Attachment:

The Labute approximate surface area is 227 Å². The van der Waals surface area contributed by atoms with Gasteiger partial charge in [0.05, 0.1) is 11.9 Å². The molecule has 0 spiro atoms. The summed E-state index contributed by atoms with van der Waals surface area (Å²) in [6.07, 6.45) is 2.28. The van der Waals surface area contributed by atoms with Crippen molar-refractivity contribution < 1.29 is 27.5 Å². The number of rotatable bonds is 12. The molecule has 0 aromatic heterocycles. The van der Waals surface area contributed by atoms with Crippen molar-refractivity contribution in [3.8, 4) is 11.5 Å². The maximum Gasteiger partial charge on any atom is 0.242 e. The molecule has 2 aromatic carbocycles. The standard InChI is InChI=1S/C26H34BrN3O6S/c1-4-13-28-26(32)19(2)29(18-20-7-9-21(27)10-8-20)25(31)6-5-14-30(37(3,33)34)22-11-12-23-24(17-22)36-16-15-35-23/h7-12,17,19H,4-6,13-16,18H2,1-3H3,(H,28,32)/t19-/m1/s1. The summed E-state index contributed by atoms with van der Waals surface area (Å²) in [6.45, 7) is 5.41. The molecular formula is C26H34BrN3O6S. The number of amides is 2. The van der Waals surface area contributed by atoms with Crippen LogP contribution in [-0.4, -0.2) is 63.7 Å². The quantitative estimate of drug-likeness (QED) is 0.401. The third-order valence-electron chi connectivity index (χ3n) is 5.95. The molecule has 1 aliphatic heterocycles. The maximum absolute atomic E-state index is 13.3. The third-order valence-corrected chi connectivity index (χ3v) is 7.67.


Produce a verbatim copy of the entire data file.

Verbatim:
The Labute approximate surface area is 227 Å². The van der Waals surface area contributed by atoms with Gasteiger partial charge in [0.05, 0.1) is 11.9 Å². The molecule has 0 spiro atoms. The summed E-state index contributed by atoms with van der Waals surface area (Å²) in [6.07, 6.45) is 2.28. The van der Waals surface area contributed by atoms with Crippen molar-refractivity contribution < 1.29 is 27.5 Å². The number of rotatable bonds is 12. The molecule has 0 aromatic heterocycles. The van der Waals surface area contributed by atoms with Crippen molar-refractivity contribution in [3.8, 4) is 11.5 Å². The maximum Gasteiger partial charge on any atom is 0.242 e. The molecule has 2 aromatic carbocycles. The standard InChI is InChI=1S/C26H34BrN3O6S/c1-4-13-28-26(32)19(2)29(18-20-7-9-21(27)10-8-20)25(31)6-5-14-30(37(3,33)34)22-11-12-23-24(17-22)36-16-15-35-23/h7-12,17,19H,4-6,13-16,18H2,1-3H3,(H,28,32)/t19-/m1/s1. The summed E-state index contributed by atoms with van der Waals surface area (Å²) in [6.45, 7) is 5.41. The molecular formula is C26H34BrN3O6S. The number of amides is 2. The van der Waals surface area contributed by atoms with Crippen LogP contribution in [-0.4, -0.2) is 63.7 Å². The quantitative estimate of drug-likeness (QED) is 0.401. The third-order valence-electron chi connectivity index (χ3n) is 5.95. The molecule has 1 aliphatic heterocycles. The maximum absolute atomic E-state index is 13.3. The third-order valence-corrected chi connectivity index (χ3v) is 7.67.